The fish that nearly sank Newton

Sir Isaac Newton.

Sir Isaac Newton.  

A 300-year-old drawing of a flying fish that nearly scuttled Isaac Newton's world-changing opus on modern physics will be showcased in the Royal Society's online picture library, launched on Thursday.

The engraving was first published in 1686 in a lavishly-illustrated book A History of Fishes by John Ray and Francis Willughby, said the prestigious British academy of sciences.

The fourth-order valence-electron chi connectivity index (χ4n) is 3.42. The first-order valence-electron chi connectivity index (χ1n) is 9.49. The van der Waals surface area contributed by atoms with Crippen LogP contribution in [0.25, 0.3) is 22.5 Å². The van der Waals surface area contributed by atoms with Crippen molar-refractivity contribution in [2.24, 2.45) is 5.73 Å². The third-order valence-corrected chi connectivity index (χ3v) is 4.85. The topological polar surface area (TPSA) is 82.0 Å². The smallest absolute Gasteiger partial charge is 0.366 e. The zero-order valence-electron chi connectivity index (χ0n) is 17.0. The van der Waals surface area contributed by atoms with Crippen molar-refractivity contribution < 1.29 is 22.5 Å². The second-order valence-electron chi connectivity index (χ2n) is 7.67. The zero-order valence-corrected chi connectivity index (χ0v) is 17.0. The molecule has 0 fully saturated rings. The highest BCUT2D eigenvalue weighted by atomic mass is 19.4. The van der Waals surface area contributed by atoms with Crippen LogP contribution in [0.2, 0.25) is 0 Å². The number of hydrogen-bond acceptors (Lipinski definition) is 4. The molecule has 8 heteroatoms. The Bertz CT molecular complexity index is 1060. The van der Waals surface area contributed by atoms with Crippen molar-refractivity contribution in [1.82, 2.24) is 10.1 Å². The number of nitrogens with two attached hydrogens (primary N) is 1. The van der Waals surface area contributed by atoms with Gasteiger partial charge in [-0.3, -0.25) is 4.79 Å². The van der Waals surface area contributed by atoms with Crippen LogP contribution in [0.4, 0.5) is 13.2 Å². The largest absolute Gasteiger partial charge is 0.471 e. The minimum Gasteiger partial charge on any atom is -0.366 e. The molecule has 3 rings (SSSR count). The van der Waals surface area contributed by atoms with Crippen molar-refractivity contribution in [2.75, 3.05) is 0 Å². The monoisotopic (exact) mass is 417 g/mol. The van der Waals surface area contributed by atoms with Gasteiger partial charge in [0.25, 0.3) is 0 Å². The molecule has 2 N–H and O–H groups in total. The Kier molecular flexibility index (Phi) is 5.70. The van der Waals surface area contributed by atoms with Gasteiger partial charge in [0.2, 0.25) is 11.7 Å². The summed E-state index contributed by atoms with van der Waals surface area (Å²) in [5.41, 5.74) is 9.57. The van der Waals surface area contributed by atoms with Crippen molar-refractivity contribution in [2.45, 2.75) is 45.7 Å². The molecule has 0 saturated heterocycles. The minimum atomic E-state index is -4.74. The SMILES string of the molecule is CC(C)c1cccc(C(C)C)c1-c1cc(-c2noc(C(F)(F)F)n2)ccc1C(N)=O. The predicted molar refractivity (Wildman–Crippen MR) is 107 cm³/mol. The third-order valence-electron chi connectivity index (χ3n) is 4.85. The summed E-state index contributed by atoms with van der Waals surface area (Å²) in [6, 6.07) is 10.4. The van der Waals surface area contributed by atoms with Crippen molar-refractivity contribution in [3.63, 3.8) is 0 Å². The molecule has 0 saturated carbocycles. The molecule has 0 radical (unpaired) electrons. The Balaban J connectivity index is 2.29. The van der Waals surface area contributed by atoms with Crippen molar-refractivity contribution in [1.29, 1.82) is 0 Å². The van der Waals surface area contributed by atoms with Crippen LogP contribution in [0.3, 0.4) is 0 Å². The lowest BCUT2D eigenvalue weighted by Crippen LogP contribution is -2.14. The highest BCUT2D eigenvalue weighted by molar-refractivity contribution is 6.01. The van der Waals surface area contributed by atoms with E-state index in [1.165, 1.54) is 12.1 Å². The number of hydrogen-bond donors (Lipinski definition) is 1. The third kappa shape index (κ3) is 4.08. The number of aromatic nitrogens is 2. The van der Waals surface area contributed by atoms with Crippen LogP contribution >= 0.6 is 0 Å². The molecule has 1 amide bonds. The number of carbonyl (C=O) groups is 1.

The work was ground-breaking but printing it nearly bankrupted the institution.

“This meant that the society was unable to meet its promise to support the publication of Isaac Newton's masterpiece,” said the Royal Society.

Newton's work, Philosophiae Naturalis Principia Mathematica (Mathematical Principles of Natural Philosophy) sets down the principles of the laws of motion and gravity.

Fortunately, fellow scientist Edmund Halley, then a clerk at the Royal Society, saw the promise in Newton's work and raised the funds for it to be published in 1687. — AFP

Newton's path-breaking work was almost not published.

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